Los Federales have decided that states and localities cannot op out of the Secure Communities program
Civil rights groups are considering a lawsuit to try to block the federal government from requiring all police agencies to screen people booked into local jails for immigration violations.
The Department of Homeland Security on Friday announced that local police agencies could not opt out of a program known as Secure Communities, which started in 2008, is now active in 1,300 local jurisdictions and is scheduled to be in place nationwide by 2013.
That’s not actually put in the best way: in fact, DHS determined that there was no need for voluntary participation by the states, counties, and cities, and cancelled all the memoranda of understanding that implemented Secure Communities, and stated that compliance with the Secure Communities program is mandatory for all states and localities.
On Monday, civil rights groups said they were reviewing the decision to see why states such as Illinois and New York— where governors recently sent letters to Immigration and Customs Enforcement (ICE) requesting to get out of the program — are now being told that they have no choice.
“ICE and the federal government don’t get to rule by decree,” said B. Loewe, a spokesman for the National Day Laborer Organizing Network. He said his group is considering a lawsuit to try to block the program.
Then we get to the ACLU
“Three years after introducing Secure Communities, DHS changed the rules of the game by setting aside all the agreements that states negotiated in good faith,” said Laura Murphy, director of the ACLU Washington Legislative Office, in a statement. The ICE announcement “is the latest in a long line of deceptive DHS theatrics and is an insult to governors and state leaders who signed these agreements, which now amount to nothing more than the paper they’re printed on. DHS has recklessly inflicted S-Comm on states and localities across the country without any legal justification for the program.”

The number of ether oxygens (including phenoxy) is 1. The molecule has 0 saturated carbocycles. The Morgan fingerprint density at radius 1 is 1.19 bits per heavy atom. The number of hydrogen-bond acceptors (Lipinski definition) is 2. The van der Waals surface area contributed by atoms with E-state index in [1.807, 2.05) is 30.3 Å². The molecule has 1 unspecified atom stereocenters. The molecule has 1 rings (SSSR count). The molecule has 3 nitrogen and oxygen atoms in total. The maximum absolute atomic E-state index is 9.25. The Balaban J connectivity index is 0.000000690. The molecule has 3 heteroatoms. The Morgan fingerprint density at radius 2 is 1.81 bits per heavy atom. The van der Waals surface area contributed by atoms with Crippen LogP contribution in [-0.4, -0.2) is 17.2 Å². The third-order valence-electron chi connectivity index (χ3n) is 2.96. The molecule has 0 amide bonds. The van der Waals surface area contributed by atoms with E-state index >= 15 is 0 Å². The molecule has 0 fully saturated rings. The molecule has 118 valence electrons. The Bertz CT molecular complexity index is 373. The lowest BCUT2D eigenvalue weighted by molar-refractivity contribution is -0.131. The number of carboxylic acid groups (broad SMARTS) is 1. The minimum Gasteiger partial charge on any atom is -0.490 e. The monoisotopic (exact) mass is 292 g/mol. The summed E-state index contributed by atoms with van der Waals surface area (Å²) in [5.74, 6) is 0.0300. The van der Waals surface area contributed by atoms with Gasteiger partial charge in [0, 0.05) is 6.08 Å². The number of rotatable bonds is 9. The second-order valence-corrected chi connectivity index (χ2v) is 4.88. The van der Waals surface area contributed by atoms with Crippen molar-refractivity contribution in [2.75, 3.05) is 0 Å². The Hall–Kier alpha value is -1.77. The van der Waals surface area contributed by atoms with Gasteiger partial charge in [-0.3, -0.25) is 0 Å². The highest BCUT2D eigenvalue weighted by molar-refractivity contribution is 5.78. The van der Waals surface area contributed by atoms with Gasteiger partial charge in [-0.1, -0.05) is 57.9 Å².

But, wait, wasn’t the ACLU, along with other “civil rights” groups, complaining about States taking on immigration policies themselves, instead of following what Los Federales told them to do? They’ve sued Arizona, Georgia, and Alabama. So, they want it both ways.
You do have to wonder what their rationale is
For decades, police agencies have sent the fingerprints of people booked into their jails to the FBI to check for criminal records. Under Secure Communities, those fingerprints are also shared with the Department of Homeland Security to check for immigration violations.
So, if you get booked for peeing in public, your fingerprints could be sent to the FBI. Yet, the ACLU seems to have no problem with this, but, send fingerprints sent to DHS to see if you are an illegal with a prior record? They become apoplectic.